Pre-trial discovery issues are generally considered nondispositive matters. Thomas E. Hoar, Inc. v. Sara Lee Corp., 900 F.2d 522, 525 (2d Cir. 1990). When considering objections to a magistrate judge's ruling on a nondispositive matter, a district judge will modify or set aside any portion of the magistrate's order found to be "clearly erroneous or contrary to law." Rule 72(a); see also 28 U.S.C. § 636(b)(1)(A) ("A judge of the court may reconsider any [nondispositive] pretrial matter . . . where it has been shown that the magistrate judge's order is clearly erroneous or contrary to law."). A finding is clearly erroneous if "the reviewing court on the entire evidence is left with the definite and firm conviction that a mistake has been committed." United States v. United States Gypsum Co., 333 U.S. 364, 395, 92 L.Ed. 746, 68 S.Ct. 525 (1948); U.S. v. Isiofia, 370 F.3d 226, 232 (2d Cir. 2004). An order is contrary to law "when it fails to apply or misapplies relevant statutes, case law, or rules of procedure." Catskill Dev., L.L.C. v. Park Place Entm't Corp., 206 F.R.D. 78, 86 (S.D.N.Y. 2002) (internal quotations omitted).

  Further, a magistrate judge's resolution of discovery disputes deserves "substantial deference" by the district court, Norex Petroleum Ltd., v. Access Industries, Inc. No. 02 Civ. 1499, 2003 WL 21872389, at *2 (S.D.N.Y. Aug. 7, 2003) (citation omitted), and reversal of a magistrate judge's order is only appropriate if there is an abuse of discretion. U.S. Parcel Service of Amer., Inc. v. The Net, Inc., No. 99 CV 7059, 2004 WL 1344835, at *2 (E.D.N.Y. June 14, 2004) (citation omitted).

  Accordingly, because the plaintiff's appeal of Judge Lindsay's March 5, 2004 order addresses nondispositive discovery issues, the Court shall apply this deferential standard of review.

  C. As to the Order of March 5, 2003

  In its motion to set aside Judge Lindsay's Order the EEOC first argues that closing the class of claimants at this time precludes the EEOC from carrying out its statutory mandate, which is to "advanc[e] the public interest in preventing and remedying employment discrimination" through the enforcement of Title VII claims. General Telephone Co. v. EEOC, 446 U.S. 318, 331, 64 L.Ed.2d 319, 100 S.Ct. 1698 (1980). The Court acknowledges that when bringing a class action pursuant to Title VII, the EEOC is to identify all the claimants affected by discrimination, and is responsible for "`investigating, litigating, and, if possible, settling claims. . . .'" EEOC v. Venator Group, No. 99 Civ. 4758, 2001 WL 246376, at *5 (S.D.N.Y. Mar. 13, 2001) (citing EEOC v. Cons. Edison Co., 557 F. Supp. 468, 473 (S.D.N.Y. 1983).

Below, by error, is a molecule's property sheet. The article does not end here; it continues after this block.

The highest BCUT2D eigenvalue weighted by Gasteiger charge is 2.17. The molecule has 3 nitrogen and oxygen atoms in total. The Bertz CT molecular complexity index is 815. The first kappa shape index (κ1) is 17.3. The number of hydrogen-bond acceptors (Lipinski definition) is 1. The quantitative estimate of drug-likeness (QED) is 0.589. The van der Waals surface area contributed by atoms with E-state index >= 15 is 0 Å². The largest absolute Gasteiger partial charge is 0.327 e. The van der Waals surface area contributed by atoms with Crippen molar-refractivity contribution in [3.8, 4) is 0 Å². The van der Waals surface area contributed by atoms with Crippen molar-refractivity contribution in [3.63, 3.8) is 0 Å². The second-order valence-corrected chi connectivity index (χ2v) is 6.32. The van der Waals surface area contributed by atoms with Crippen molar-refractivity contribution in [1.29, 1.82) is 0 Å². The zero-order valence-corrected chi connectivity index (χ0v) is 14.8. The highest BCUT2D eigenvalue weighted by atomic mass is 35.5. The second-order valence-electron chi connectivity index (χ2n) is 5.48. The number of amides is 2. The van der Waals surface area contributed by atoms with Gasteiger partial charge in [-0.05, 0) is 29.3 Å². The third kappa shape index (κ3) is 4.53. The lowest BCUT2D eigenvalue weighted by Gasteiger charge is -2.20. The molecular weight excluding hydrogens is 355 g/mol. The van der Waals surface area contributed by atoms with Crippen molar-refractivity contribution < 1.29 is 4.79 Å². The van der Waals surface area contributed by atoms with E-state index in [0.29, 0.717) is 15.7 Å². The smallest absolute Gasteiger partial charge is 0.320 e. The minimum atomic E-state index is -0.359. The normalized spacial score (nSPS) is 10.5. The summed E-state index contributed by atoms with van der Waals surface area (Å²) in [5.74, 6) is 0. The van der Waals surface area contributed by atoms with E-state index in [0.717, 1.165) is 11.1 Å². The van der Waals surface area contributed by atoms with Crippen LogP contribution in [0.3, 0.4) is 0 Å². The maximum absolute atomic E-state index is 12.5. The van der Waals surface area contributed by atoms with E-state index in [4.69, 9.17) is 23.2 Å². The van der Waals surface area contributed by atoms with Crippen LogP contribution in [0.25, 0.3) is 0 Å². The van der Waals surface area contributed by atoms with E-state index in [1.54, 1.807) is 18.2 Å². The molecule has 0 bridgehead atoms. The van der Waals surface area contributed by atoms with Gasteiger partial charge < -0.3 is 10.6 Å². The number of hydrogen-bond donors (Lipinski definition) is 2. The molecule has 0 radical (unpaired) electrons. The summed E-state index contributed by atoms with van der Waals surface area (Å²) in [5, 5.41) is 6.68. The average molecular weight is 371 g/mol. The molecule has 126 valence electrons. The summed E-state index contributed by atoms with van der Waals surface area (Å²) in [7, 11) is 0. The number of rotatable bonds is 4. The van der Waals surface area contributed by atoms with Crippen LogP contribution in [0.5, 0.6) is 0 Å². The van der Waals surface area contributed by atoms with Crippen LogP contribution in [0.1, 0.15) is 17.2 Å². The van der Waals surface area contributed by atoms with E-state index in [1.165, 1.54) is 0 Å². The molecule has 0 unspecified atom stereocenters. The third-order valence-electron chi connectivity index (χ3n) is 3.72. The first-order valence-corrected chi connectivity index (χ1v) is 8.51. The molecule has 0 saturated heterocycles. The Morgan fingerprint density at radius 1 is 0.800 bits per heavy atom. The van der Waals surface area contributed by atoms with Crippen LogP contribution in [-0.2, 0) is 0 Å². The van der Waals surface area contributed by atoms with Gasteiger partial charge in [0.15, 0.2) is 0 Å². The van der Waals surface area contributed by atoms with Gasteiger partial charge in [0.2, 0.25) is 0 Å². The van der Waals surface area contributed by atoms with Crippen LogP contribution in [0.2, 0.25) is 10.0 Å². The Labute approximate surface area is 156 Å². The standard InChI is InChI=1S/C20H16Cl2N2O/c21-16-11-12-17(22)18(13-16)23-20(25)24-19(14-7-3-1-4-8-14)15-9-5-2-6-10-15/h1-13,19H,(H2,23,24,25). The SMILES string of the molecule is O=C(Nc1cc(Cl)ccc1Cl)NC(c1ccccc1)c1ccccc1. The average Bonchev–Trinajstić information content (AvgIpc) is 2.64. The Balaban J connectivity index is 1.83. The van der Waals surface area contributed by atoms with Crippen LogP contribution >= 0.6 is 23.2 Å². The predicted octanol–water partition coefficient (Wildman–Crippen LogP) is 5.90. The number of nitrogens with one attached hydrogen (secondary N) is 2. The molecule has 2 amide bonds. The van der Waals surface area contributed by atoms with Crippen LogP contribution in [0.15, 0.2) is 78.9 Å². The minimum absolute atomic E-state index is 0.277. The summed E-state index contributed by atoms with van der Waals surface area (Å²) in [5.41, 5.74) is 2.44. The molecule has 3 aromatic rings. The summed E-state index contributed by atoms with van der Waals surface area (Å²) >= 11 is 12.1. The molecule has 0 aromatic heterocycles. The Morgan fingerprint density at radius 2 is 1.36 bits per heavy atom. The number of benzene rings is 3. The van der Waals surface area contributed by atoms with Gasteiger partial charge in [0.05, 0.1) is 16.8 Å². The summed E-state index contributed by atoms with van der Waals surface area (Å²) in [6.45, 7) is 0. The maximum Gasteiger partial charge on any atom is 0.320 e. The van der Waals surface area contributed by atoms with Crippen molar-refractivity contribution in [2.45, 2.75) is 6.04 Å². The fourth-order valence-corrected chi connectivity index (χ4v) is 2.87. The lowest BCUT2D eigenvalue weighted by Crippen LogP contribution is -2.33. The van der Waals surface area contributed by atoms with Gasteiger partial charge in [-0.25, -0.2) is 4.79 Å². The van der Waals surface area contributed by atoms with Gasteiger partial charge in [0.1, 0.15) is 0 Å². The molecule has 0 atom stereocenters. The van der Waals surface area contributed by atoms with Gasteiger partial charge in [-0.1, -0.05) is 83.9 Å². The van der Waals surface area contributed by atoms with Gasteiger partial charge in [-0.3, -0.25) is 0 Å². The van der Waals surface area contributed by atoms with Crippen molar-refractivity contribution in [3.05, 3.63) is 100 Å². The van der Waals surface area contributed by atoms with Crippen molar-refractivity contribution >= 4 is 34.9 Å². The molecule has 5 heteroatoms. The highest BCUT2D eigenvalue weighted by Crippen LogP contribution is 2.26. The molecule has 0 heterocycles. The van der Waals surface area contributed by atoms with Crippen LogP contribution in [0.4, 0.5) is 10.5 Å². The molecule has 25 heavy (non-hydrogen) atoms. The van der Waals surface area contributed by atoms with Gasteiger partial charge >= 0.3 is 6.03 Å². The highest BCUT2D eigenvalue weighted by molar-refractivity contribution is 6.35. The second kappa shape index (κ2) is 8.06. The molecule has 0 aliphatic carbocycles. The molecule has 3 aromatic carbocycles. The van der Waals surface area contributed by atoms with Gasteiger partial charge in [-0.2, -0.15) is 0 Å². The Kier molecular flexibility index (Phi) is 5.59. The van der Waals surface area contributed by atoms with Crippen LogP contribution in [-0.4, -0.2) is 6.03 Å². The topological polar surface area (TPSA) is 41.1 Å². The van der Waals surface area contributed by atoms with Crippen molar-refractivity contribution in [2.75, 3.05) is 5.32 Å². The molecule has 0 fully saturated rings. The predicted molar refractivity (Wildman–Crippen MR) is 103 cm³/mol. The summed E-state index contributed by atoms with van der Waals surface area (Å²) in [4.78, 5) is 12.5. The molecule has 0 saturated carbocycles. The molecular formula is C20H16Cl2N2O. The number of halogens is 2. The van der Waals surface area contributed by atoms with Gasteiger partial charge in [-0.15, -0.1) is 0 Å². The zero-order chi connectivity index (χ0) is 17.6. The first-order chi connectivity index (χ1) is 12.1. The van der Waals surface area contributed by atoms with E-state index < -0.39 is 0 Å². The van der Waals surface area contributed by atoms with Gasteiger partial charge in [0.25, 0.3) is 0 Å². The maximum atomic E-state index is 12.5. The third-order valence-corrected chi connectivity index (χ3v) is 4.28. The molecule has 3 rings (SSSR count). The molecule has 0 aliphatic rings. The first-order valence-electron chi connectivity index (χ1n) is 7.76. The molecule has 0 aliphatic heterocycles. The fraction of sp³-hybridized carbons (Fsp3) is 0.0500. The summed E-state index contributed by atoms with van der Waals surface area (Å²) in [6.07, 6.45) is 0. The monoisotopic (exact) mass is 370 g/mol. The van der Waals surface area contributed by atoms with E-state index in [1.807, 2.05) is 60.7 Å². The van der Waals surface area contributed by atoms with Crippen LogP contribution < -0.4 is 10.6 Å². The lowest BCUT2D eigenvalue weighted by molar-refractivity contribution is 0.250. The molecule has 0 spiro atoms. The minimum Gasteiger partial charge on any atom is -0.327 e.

Nevertheless, the EEOC's duties are not unfettered as courts "are not powerless to prevent undue hardship to the defendant . . . [and] . . . may, by discovery and other pretrial proceedings, determine the nature and extent of the claims the EEOC intends to pursue against it.'" EEOC v. Carrols Corp., 215 F.R.D. 46, 51 (N.D.N.Y. Feb. 18, 2003) (quoting Gen. Tel. Co. Of the Northwest, Inc. v. EEOC, 446 U.S. 318, 333, 64 L.Ed.2d 319, 100 S.Ct. 1698 (1980).

  Moreover, after a scheduling order is entered, it "shall not be modified except upon a showing of good cause." Fed.R.Civ.P. 16(b). Here, Judge Lindsay ordered that the deadline to identify all claimants be extended to March 1, 2004. In the Court's view, the failure to close the time period would allow the EEOC an indefinite term to add claimants, in direct contradiction to the discovery schedule set by the Court.

  The EEOC also contends that closing the class of claimants at this time rewards the defendant for its "delay tactics," i.e. the failure to timely provide the relevant employee data. However, because a request to produce documents is subject to the caveat that a party must have the documents "in its possession, custody or control," Fed.R.Civ.P. 34(a), the defendant's delay in providing employee records does not constitute a refusal to cooperate. Because no such records exist, even if the Court extended the class closing date, the EEOC will not be in a better position than it is now. On the other hand, the Court notes that the defendant faces potential prejudice in properly preparing an adequate defense without knowing which individuals were seeking relief. The Court stresses Judge Lindsay's declaration concerning the ability of the EEOC to commence a separate action on behalf of later identified claimants, and, subsequently consolidating these actions, if appropriate. Thus, the Court is not limiting the number of claimants, but rather ensuring that due process and the defendant's rights are preserved. In addition, the Court notes that the present intervenor plaintiffs are entitled to an expedient trial and should not be subject to endless extensions of discovery. See Venator Group, 2001 WL 246376, at *6.

  After a review of defendant's objections, the relevant documents and Judge Lindsay's Order, the Court is unable to conclude that Judge Lindsay's determination was either clearly erroneous or contrary to law.

  III. CONCLUSION

  Based on the foregoing, it is hereby

  ORDERED, that the plaintiff's motion to set aside Judge Lindsay's March 5, 2004 Order is DENIED; and it is further

  ORDERED, that the parties are directed to appear in courtroom 1024, Long Island Federal Courthouse, Central Islip, New York 11722 on Thursday, September 9, 2004 at 9:00 a.m to set a date for trial.

  SO ORDERED.

20040722

© 1992-2004 VersusLaw Inc.